The song's title refers to an incident in New York City in 1986, when two then-unknown assailants attacked journalist Dan Rather, while repeating "Kenneth, what is the frequency?" This is explained in the liner notes...
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Lyrics submitted by ojms

What's the Frequency, Kenneth? song meanings
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  • +3
    Song Meaning"What's the frequency, Kenneth?" is your Benzedrine

    (The attack on Dan Rather has already been mentioned, this line is a clear reference to that event)

    I was brain-dead, locked out, numb, not up to speed
    I thought I’d pegged you an idiot's dream
    Tunnel vision from the outsider’s screen
    I never understood the frequency

    ("I wrote that protagonist as a guy who's desperately trying to understand what motivates the younger generation, who has gone to great lengths to try and figure them out, and at the end of the song it's completely fucking bogus. He got nowhere." - Michael Stipe.)

    You wore our expectations like an armored suit

    (This refers to the generational gap, specifically to the apathetic attitude of slacker youth toward the lofty expectations of their parents.)

    I'd studied your cartoons, radio, music, TV, movies, magazines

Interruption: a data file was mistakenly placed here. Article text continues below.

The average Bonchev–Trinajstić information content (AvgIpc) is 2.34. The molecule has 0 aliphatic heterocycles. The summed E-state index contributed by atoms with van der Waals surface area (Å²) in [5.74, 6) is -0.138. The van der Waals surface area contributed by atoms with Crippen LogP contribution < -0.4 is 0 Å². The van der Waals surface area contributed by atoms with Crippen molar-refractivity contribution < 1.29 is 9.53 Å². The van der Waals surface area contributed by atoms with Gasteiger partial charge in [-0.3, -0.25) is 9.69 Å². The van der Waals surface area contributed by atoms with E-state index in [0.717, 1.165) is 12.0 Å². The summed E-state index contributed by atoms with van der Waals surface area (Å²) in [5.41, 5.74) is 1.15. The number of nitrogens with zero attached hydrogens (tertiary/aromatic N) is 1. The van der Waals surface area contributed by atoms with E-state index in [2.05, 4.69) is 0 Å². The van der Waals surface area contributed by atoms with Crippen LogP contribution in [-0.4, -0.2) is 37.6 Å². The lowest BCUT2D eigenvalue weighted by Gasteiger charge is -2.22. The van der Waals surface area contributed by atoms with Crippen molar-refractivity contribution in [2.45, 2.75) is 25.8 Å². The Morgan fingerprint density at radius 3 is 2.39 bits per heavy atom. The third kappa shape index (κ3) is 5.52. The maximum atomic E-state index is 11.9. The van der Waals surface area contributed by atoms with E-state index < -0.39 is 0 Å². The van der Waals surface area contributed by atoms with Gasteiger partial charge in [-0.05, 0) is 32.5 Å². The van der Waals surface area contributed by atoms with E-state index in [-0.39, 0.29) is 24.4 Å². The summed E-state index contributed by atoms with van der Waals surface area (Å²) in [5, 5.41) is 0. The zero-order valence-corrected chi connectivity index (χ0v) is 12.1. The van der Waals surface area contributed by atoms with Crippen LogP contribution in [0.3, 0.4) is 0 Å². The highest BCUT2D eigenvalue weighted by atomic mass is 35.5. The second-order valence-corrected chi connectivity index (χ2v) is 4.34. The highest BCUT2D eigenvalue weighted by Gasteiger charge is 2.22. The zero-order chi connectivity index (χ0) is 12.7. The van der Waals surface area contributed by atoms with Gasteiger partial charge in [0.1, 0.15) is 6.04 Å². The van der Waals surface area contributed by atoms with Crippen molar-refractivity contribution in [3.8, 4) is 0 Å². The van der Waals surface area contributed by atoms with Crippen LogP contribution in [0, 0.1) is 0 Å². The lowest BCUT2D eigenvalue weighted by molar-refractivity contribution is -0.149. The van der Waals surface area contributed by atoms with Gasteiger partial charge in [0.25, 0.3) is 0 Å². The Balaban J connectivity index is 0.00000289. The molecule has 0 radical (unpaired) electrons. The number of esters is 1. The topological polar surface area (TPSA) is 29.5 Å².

(Goes back to the middle aged man struggling to understand youth culture.)

    Richard said, "Withdrawal in disgust is not the same as apathy"

    (The Richard mentioned is Richard Linklater, who directed "Slackers" in which that line is featured.)

    A smile like the cartoon, tooth for a tooth
    You said that irony was the shackles of youth

    (Two of the best lines in the song. He compares the nonchalant faces of young responders with the cartoons in what can only be an over-analysis. Tied together, the lines imply that the youth get a bit of a kick out of reminding the middle-aged that their generation has lost its sense of irony. There was one more thing about the shackles of youth line, but I can't remember right now.)

    You wore a shirt of violent green
    I never understood the frequency

    (The admission of frustration with something as simple as the new generation's attire going over his head. It's been debated whether 'violet green' refers to the band of the same name, the inspiration for the band's name, or an actual color. I like it intentionally ambiguous and I get a kick out of people trying to figure it out just like the poor sap the song is describing.)

    Butterfly decal, rear-view mirror, dogging the scene

    (Don't know for sure about this one, but in the video for Strange Currencies, a butterfly decal can be seen on the window of the car Stipe is riding in as well as a couple of shots focusing on the rear-view mirror. As a side note, a photograph is on the dashboard...probably taken years ago. *wink wink*)
    YtheLASTbandon November 17, 2008   Link
  • +1
    General CommentThis is according to AskYahoo:
    News anchor Dan Rather was mugged in 1986 by a madman as he walked down the street in Manhattan. His assailant repeated "Kenneth, what's the frequency"
    Michael Stipe wrote this song in 1994 - the identity of the assailant was revealed in 1997 as William Tager.